A recipe from the Kuenstlich und Fuertrefflichs Kochbuch:
26 A Porridge (Müßlein) for Women in Childbed
Take fat, add a little white bread (Semelein) into it, and fry (prens) it as though for a gesprengten brueelein (?). Then two spoonfuls of fat, one spoonful of baking flour into the fat, turn it over (i.e. stir it?). Take two eggs, beat them in fat, pour in cold water, as much as there is egg, pour the eggs into the flour and stir it like a porridge. Do not let it boil too long, and also do not fry (brenne) the flour too strongly (hart).
This recipe is for a strengthening, soft food that can be served to a women who has just given birth, much as Joseph is preparing in the altarpiece above. Recipes specific to Kindbetterinnen are fairly frequently found in the medicinal recipe collections of the time and sometimes outside of them. They usually involve much the same ingredients as dishes served to the sick: eggs, wine, light meat or poultry, sugar, white bread, and butter.
Though the recipe itself is likely not complex, it involves a good deal of shorthand and goes-without-saying which makes it difficult to interpret. First, we have bread, probably grated, that is fried in fat. This is typical for bread porridges of the time. Next, there is a notably precise instruction to combine two parts fat to one part flour which looks like a roux, especially as we are cautioned at the end not to brenne it too hard. Brennen or einbrennen was the contemporary term for roux and is still used in German dialects. However, the next step of stirring two eggs ‘in fat’ with an equal amount of cold water is somewhat unclear. I do not think the eggs are meant to be fried, but rather stirred with melted lard or butter, something we find every now and then in other recipes. The whole is then added to the flour which would produce something like a roux custard, though it is hard to see how to stop the egg from curdling. It is not quite clear what happens with the bread.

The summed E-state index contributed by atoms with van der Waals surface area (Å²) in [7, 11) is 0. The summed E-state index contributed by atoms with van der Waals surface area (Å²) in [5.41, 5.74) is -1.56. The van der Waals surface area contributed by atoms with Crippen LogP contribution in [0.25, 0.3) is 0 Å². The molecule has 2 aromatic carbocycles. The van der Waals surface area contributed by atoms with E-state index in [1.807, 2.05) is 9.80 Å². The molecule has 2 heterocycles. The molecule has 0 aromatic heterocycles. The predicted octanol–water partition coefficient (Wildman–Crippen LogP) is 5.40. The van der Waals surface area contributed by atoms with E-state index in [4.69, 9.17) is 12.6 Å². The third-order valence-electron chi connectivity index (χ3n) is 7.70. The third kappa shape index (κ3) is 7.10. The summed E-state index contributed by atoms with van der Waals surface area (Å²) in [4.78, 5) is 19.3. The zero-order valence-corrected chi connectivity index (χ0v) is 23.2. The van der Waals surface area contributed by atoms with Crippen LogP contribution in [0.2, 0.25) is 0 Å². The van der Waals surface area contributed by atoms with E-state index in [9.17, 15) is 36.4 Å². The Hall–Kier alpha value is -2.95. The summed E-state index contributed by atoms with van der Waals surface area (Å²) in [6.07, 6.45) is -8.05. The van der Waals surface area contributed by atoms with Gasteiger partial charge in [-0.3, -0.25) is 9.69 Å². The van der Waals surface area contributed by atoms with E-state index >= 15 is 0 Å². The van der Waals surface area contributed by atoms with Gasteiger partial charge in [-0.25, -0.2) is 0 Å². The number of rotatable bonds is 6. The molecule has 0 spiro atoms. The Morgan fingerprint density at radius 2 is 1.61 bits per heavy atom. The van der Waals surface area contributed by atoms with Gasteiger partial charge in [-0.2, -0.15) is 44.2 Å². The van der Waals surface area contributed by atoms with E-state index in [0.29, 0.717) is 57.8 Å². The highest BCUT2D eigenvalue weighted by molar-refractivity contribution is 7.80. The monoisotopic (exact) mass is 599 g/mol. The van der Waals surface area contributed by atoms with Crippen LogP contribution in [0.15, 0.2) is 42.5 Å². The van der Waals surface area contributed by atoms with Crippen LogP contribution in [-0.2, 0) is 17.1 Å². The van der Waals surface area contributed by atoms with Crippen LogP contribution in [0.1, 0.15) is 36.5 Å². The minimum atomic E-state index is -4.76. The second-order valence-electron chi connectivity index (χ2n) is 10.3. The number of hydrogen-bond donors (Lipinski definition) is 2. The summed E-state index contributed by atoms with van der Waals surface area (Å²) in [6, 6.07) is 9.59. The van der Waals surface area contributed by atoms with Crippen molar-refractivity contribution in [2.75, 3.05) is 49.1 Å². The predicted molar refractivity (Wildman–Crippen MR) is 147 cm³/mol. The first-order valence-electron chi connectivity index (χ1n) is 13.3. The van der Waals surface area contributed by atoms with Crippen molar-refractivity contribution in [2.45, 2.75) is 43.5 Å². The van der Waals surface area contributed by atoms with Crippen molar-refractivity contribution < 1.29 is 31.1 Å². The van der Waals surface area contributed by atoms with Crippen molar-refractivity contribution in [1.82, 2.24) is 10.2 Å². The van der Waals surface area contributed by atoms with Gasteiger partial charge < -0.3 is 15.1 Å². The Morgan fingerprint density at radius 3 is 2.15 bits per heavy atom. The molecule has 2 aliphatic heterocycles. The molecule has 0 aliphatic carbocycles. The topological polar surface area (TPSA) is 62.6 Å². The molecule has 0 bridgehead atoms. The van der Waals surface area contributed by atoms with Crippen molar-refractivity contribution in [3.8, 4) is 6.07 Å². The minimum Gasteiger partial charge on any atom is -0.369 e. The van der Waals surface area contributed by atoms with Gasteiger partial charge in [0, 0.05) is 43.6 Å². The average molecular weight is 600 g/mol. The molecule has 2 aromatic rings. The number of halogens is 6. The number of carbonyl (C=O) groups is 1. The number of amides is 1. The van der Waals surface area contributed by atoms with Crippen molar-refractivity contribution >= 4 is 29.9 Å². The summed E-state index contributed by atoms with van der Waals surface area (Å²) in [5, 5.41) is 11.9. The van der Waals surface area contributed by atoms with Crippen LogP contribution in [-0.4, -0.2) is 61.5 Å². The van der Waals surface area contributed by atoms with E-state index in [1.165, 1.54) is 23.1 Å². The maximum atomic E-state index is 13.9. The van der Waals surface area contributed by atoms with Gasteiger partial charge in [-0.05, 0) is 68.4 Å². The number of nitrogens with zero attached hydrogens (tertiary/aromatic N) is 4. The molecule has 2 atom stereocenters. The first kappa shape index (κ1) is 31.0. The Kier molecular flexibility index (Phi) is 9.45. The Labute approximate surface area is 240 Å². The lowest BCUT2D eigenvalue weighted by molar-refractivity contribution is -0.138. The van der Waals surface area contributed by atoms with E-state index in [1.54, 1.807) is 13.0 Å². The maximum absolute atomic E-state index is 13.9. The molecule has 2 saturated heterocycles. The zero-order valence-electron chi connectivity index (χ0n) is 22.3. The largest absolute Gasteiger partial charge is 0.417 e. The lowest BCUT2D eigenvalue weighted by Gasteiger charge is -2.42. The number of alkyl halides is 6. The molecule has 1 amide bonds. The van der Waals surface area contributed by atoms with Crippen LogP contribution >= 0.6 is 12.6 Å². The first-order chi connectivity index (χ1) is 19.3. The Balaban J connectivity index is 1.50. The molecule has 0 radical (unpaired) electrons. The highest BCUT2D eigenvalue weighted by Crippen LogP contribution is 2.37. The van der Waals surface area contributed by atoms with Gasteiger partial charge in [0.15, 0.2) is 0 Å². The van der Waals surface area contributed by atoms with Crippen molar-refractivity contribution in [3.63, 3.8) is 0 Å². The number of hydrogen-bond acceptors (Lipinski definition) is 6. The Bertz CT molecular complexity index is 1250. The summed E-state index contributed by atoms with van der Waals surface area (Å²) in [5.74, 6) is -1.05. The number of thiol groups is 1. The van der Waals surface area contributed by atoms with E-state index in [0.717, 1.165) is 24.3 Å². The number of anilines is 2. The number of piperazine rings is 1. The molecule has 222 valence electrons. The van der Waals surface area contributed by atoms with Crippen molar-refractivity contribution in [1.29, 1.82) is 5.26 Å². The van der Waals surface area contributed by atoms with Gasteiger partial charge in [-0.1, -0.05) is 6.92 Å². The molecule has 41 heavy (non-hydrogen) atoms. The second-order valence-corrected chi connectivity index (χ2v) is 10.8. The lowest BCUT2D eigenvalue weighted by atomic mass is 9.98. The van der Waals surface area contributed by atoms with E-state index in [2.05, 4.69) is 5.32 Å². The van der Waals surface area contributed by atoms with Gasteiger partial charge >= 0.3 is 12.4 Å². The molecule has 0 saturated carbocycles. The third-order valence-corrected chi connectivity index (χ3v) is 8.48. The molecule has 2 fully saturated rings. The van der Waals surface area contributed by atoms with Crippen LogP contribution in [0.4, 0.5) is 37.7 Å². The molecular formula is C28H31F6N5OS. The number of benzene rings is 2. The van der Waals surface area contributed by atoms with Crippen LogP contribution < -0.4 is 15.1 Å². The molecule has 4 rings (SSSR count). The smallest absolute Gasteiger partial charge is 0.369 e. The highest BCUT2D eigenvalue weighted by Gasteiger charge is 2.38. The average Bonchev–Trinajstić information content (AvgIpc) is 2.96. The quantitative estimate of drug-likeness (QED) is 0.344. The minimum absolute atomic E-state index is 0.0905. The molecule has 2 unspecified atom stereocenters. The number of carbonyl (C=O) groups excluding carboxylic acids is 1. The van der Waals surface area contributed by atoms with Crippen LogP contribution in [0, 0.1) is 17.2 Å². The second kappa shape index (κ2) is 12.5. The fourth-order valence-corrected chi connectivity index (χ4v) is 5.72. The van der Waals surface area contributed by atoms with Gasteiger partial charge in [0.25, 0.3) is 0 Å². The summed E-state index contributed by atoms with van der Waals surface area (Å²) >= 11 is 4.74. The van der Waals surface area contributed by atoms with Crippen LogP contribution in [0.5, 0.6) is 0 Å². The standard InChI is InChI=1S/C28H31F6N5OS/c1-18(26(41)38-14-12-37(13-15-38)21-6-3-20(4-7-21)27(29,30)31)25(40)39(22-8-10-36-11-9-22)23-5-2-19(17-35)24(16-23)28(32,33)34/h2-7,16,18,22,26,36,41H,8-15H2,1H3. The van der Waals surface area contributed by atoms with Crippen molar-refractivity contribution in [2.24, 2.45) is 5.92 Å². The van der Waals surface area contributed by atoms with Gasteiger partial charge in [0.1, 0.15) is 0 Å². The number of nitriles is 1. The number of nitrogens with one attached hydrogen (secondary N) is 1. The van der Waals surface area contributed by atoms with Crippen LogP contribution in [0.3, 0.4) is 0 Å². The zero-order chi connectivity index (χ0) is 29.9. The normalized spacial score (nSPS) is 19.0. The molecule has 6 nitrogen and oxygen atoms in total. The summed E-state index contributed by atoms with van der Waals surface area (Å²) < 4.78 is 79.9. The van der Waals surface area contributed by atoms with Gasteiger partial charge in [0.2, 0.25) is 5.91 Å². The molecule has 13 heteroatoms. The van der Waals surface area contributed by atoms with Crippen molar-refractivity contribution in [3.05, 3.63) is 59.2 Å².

If I had the time to reconstruct this, I would begin with fried grated bread that is reserved for the final stage. Then I would produce a light roux and quench it with a mixture of egg and water, beating continually to try and prevent curdling. once the egg mixture has cooked, I would add the bread to let it soak though and give body and aroma to the whole. It might turn out palatable.
The short Kuenstlichs und Fuertrefflichs Kochbuch was first printed in Augsburg in 1559 and reprinted in Nuremberg in 1560 and subsequently. Despite its brevity, it is interesting especially as it contains many recipes for küchlein, baked or deep-fried confections, that apparently played a significant role in displaying status. We do not know who the famous cook referenced in the title may have been or if he ever existed.